Immigration officials work through MLK holiday to break up family

Jorge Garcia deported, bids goodbye to wife, children

The battle to keep the Garcia family together ended early Monday morning at Detroit Metropolitan airport as Jorge Garcia complied with an deportation order. This, despite the national holiday commemorating civil rights icon, Martin Luther King Jr. and movement on congress for immigration reform to codify Deferred Action for Childhood Arrivals (DACA). Recent comments about Haitians on the anniversary of the earthquake that struck the island have compelled the President to respond to charges of racism during the King holiday.

Jorge has been a Detroit resident for 30 years since his family brought him here at the age of 10. He was just 2 years too old to qualify for DACA, but has been a exemplary member of his community on a rollercoaster like odyssey to stay here. President Trump has asked for, and received a bipartisan plan to protect “Dreamers” protected by DACA and for comprehensive immigration reform that might help Jorge. Trump’s rejection of a clean Dream Act could scuttle hopes for passage of the federal budget, resulting in a painful government shutdown.

Garcia 3Jorge’s wife, Cindy was told he wouldn’t be allowed to return home for a decade. Still, she keeps hope alive that they will not be separated that long. “We’re going to pray and get him back fast, faster than this paperwork that gave him a 10 year bar.”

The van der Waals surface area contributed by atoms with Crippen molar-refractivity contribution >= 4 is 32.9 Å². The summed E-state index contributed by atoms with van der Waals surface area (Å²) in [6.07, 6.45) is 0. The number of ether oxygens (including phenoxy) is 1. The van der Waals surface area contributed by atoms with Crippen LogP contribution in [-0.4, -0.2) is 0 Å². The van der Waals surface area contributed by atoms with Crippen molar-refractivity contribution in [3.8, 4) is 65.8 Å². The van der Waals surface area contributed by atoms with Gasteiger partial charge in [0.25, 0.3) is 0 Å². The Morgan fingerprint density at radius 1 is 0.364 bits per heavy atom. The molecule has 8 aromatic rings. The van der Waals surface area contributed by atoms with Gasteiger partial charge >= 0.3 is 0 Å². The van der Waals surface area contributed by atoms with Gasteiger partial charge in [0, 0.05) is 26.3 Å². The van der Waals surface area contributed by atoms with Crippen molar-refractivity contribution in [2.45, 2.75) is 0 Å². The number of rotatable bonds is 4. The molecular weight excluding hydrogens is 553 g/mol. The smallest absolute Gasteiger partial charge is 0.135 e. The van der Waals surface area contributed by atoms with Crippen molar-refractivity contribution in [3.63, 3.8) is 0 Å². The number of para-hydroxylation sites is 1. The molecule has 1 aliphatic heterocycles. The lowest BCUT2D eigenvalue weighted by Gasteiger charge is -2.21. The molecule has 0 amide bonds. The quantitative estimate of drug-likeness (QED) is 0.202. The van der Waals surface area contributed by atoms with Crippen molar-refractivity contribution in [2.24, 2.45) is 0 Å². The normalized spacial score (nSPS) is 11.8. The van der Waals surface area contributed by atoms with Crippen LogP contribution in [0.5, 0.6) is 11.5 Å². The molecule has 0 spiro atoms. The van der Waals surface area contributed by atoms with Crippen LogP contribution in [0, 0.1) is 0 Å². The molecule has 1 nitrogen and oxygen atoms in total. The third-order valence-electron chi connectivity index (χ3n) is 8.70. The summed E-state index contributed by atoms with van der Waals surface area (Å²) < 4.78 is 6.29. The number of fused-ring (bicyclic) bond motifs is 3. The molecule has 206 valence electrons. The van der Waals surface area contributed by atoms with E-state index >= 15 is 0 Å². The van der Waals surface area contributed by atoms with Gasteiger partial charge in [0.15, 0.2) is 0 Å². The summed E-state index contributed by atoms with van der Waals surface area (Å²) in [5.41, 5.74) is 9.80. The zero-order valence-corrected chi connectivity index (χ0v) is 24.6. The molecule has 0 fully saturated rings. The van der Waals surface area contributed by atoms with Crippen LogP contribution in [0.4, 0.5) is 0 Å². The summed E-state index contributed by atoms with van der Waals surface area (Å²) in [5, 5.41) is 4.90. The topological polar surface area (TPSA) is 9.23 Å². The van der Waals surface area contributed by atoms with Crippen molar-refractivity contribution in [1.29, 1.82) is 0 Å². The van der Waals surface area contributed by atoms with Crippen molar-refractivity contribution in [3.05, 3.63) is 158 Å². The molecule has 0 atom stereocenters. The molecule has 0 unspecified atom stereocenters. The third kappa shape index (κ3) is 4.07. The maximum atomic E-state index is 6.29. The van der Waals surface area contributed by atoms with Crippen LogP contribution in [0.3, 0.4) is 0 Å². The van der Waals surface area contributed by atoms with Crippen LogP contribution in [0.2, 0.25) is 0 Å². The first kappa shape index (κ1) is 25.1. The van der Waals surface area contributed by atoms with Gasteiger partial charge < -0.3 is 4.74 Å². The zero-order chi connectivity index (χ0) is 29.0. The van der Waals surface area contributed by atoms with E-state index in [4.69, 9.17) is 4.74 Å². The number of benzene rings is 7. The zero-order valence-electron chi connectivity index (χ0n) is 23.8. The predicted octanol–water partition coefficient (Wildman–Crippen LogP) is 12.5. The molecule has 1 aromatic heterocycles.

Cindy thanked every who got up before dawn to give much needed support, friends, activists and her union brothers and sisters. “I don’t see the justice in this.” said AJ Freer of UAW 600. “For a man who cares deeply and supports his family, obeys the law, pays taxes and has a history of helping others, I think ICE and the Federal Government of the United States acted cruelly to this family.” Bruised but unbowed, Freer vowed “Now we fight to get him back.”

Immigrant rights advocates speak out for laborers killed in fire

Tragedy in Novi only highlights injustice nationwide

District Judge Marianne Battani’s decision last Thursday not to hold a Novi man responsible for the deaths of five young men has immigrant rights advocates outraged. The Mexican laborers, aged 16-23, were living in Roger Tam’s basement when a fire broke out, killing them all. Judge Battani sentenced Tam to 9 months in jail for hiring the men but refused to punish him for the circumstances leading to their deaths. At a press conference Tuesday outside the Levin Federal Courthouse, representatives of LaSED, NAACP, the Congress of Communities and Michigan United pointed to the incident and outcome as evidence of a system that forces millions to live and work in abject conditions while not holding accountable those responsible.

Mary Carmen headshot 3“Sadly, this is not an isolated incident.” said Mary Carmen Munoz of LaSED. “Undocumented immigrants are being exploited and abused all across the country and the perpetrators are not being held accountable. “

SAM_1645The coalition is calling for safe working and living conditions, and a livable wage for all workers whether they are immigrant, American or undocumented. ““How sad is it that the lives of these five young people could be marginalized?” Said Donnell R. White, Executive Director of the Detroit Branch of the NAACP. “Today, we call on our justices and elected officials to move legislation to prevent this from happening again and to hold those responsible to the letter of the law when it does. Today we are united as one community and one voice.”

“We will not accept hateful and divisive politics that spread fear and lies about our immigrant families.” Said Consuela Lopez, Congress of Communities. “We want real protections for all workers Americans and immigrants alike.”

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32 Senate Democrats Vote Against Budget Resolution Without DREAM Act

Where Were Senators Peters & Stabenow?